Bob Schroeder is an actor. Have we seen him in a movie? “That depends on where you sit.” Bob has done shows, even Fiddler. Plus, his new part-time job’s a bit like theater. He works for the Heaven Sent Escort Agency.
Last night he took an elderly woman to the opera. Tonight he must play the role of his life. All he knows in advance: dinner with a woman, wear a suit. He learns on the spot that his character is David Steinberg, a Jewish doctor in love with Sarah Goldman. Why? Sarah is in love with Chris, an advertising executive. Her parents want to meet her new man, but Chris is a goy, a non-Jew, which is seriously verboten with Abe and Miriam Goldman.
So Bob — aka David – essays the role of Chris at a family dinner. It could be the actor’s nightmare: Bob’s a non-Jew playing a Jewish doctor with no rehearsals or “sides.” But he’s a quick study, and what he’s gleaned from theater might carry not only the evening but also another man’s bride-to-be.
James Sherman’s comedy has a score of leaden one-liners (“desperation is the mother of invention”; “people are just dying to get into that hospital”), some shaky plot devices (why doesn’t Sarah’s alert therapist-brother Joel, who sees through the ruse, check Bob’s references at once?), and slow spots.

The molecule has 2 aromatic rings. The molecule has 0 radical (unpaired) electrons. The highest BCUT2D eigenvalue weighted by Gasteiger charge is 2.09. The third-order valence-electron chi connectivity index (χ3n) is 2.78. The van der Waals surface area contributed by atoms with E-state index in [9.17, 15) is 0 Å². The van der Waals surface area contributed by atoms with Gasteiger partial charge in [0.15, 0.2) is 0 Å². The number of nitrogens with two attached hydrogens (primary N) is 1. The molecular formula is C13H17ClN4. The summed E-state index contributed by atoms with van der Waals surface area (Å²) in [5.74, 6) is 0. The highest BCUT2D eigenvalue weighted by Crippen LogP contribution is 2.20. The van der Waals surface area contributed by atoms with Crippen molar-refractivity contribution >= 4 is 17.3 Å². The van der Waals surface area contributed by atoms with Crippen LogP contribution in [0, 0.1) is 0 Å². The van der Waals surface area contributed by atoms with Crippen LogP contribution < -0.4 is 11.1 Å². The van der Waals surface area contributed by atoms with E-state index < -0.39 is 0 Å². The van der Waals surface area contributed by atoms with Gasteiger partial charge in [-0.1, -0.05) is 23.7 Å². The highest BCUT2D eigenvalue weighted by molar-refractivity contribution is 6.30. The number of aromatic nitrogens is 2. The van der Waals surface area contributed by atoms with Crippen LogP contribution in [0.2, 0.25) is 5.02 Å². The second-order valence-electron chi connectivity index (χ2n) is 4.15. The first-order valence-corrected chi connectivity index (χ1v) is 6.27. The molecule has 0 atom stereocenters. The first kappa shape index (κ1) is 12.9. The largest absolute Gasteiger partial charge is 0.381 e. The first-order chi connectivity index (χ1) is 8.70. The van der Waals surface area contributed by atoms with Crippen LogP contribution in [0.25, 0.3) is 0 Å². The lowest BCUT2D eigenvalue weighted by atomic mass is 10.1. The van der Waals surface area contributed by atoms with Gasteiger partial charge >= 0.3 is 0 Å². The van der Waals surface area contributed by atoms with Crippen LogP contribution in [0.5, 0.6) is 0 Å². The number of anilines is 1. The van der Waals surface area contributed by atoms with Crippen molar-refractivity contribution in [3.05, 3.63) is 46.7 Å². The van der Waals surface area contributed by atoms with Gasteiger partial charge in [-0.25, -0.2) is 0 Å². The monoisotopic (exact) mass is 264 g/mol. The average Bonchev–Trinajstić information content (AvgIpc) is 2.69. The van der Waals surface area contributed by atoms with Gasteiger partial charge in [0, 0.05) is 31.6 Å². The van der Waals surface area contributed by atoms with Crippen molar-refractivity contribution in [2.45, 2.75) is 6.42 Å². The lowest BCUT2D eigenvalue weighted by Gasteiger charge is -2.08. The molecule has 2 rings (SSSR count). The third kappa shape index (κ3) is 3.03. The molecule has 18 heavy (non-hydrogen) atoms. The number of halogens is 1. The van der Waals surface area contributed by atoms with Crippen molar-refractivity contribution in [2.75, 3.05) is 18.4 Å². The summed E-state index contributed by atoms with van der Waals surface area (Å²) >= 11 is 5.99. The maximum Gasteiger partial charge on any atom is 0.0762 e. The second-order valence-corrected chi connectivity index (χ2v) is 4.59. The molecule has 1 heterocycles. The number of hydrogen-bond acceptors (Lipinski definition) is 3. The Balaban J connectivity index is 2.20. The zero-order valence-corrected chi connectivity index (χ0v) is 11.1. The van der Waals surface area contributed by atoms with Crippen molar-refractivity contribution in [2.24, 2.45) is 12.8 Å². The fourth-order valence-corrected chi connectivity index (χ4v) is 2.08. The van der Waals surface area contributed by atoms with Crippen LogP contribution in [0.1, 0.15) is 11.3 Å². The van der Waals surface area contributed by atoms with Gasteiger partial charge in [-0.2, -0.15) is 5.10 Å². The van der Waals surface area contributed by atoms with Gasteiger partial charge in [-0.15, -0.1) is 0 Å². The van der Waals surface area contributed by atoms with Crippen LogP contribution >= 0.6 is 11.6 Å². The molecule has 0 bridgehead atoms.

Beau Jest is a theatrical bagatelle; a potentially complex situation given a swift, facile solution. But Lamb’s Players and director Kerry Meads give it the same precise timing and attention to detail they gave Kaufman and Hart’s far superior You Can’t Take It with You.
From soft pastels to more florid shades, Mike Buckley’s set pays homage to the color pink. Enhanced by Nathan Peirson’s lights, Sarah’s living room is pink on pink in pink. Jemima Dutra’s 1980s costumes define character with comic touches. Deborah Gilmour Smyth’s klezmer-tinged sound design suggests that there might be a fiddler on Sarah’s roof.
On opening night, Erika Beth Phillips over-played the role. The neuroses were credible; excessive tics and twitches cartooned them. By contrast, Omari Schein (Joel) has reached the point where he can just enter a room and get a laugh. Okay, he’s wearing a bulbous brown sweater from the Dark Side of Couture, but still…
As Sarah’s parents, Sandy Campbell (high and tight silver wig and big '80s glasses) and often red-faced John Rosen are believable, quite funny, and kvetch with skill.
Jason Heil (Chris) does a solid turn in a role both thankless and tricky. He must appeal enough to capture Sarah’s heart, yet less so when Bob comes along. Nicely done.
Ross Hellwig can add Bob to his long list of successes. In many ways Beau Jest is a comedy of manners. Hellwig must play Bob’s and David’s, and improvise the latter. Hellwig’s not only a hoot, he’s a moment-to-moment marvel.
Playing through February 12